How Did Record Store Day Started
via humanjukebox45s / Youtube
Music makes the world go round; so, we must value those means that highlight them. Thankfully, we have Record Store Day, an efficient way to appreciate music and celebrate indie record stores.
A meeting of record shop employees and owners led to the creation of this concept in 2007. The idea first came out from Chris Brown, the owner of “Bull Moose,” a chain of record stores. Delighted with how impactful the “Free Comic Book Day” is, he wanted to capture the same spirit and excitement of new fans and longtime collectors in the same way that they do with comic books. By email, Brown sent Michael Kurtz (president of The Department of Record Stores) an explanation for what had been discussed at a meeting in Maryland.
Kurtz subsequently co-founded the Music Monitor Network, which enabled him to connect with a large number of independent retailers to discuss the best strategies for reviving interest in their products. Kurtz was the ideal person for Brown to speak with: he has an abundance of contacts in the music industry necessary to make this fantasy a reality.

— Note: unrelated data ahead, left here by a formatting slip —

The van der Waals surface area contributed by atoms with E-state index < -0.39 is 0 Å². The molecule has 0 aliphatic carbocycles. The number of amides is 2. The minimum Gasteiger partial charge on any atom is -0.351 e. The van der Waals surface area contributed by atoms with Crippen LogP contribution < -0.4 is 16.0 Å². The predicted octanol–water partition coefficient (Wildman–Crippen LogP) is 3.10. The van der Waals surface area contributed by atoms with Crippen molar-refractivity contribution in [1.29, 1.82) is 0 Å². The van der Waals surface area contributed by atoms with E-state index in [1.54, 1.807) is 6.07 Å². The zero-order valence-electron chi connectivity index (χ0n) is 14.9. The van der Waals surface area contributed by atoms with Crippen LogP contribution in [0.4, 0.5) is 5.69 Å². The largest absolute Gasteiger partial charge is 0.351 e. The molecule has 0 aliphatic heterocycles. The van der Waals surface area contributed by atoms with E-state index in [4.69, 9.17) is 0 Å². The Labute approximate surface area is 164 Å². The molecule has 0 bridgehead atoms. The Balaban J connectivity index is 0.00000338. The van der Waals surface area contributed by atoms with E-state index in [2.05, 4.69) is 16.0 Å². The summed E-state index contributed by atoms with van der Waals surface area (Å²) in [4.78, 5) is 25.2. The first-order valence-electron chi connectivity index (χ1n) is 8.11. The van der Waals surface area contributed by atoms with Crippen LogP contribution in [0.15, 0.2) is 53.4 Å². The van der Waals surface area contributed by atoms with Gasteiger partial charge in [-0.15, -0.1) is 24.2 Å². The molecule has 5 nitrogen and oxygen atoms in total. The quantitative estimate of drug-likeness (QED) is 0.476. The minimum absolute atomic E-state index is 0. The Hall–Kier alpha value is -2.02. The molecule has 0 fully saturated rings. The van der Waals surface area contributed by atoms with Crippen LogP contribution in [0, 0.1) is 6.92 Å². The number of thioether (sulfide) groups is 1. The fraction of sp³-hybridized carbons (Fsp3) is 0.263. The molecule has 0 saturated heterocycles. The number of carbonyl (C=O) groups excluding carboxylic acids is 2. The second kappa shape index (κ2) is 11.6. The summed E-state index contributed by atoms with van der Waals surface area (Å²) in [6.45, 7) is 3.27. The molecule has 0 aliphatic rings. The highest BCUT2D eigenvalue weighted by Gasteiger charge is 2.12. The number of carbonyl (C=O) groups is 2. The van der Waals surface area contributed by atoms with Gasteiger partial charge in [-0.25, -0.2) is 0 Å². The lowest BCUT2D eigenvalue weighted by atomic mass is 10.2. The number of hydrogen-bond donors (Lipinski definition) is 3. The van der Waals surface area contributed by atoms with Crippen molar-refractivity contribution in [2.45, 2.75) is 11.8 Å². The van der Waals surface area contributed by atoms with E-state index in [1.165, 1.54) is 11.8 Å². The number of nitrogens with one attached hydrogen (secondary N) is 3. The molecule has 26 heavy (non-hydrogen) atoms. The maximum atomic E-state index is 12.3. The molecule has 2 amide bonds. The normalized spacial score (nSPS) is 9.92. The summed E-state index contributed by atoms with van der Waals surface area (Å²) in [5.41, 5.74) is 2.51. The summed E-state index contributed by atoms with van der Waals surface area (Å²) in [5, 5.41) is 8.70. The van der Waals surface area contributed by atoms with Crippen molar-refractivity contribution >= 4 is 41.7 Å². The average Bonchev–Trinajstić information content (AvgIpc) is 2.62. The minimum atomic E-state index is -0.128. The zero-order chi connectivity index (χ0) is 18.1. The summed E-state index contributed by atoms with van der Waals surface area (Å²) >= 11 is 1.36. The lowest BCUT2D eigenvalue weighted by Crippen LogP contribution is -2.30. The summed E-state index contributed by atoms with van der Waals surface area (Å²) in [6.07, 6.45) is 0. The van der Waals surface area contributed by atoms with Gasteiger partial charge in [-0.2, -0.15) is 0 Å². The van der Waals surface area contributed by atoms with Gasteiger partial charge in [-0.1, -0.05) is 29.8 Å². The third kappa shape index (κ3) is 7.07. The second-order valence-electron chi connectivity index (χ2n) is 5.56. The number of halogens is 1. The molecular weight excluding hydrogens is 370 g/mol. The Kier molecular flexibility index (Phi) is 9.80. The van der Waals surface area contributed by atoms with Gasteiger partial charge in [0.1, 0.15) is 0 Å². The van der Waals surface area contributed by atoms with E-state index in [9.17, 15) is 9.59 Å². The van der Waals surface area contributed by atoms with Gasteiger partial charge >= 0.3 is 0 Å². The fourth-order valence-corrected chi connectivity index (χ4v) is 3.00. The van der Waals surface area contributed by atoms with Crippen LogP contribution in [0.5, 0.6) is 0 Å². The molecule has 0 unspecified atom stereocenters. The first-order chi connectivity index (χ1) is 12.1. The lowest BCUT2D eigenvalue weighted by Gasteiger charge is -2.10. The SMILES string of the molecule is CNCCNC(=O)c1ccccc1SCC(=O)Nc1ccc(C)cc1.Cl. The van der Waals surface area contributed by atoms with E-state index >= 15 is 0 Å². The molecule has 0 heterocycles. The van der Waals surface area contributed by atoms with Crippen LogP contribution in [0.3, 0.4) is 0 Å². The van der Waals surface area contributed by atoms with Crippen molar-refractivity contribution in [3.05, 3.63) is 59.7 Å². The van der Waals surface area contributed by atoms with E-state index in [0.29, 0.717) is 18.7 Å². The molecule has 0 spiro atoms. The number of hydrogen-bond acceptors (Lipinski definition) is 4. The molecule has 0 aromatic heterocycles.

The first annual Record Store Day was held in the United States on April 19, 2008, and was a significant success: thanks to Metallica, who entertained fans with songs, photo ops, and chitchat. It was also a win for customers who took advantage of discounted goods and rare RSD releases.
The dying business quickly gained momentum. Since its emergence, Record Store Day has pumped up to $1 billion as gross income into record stores, an impact so powerful for indie record retailers.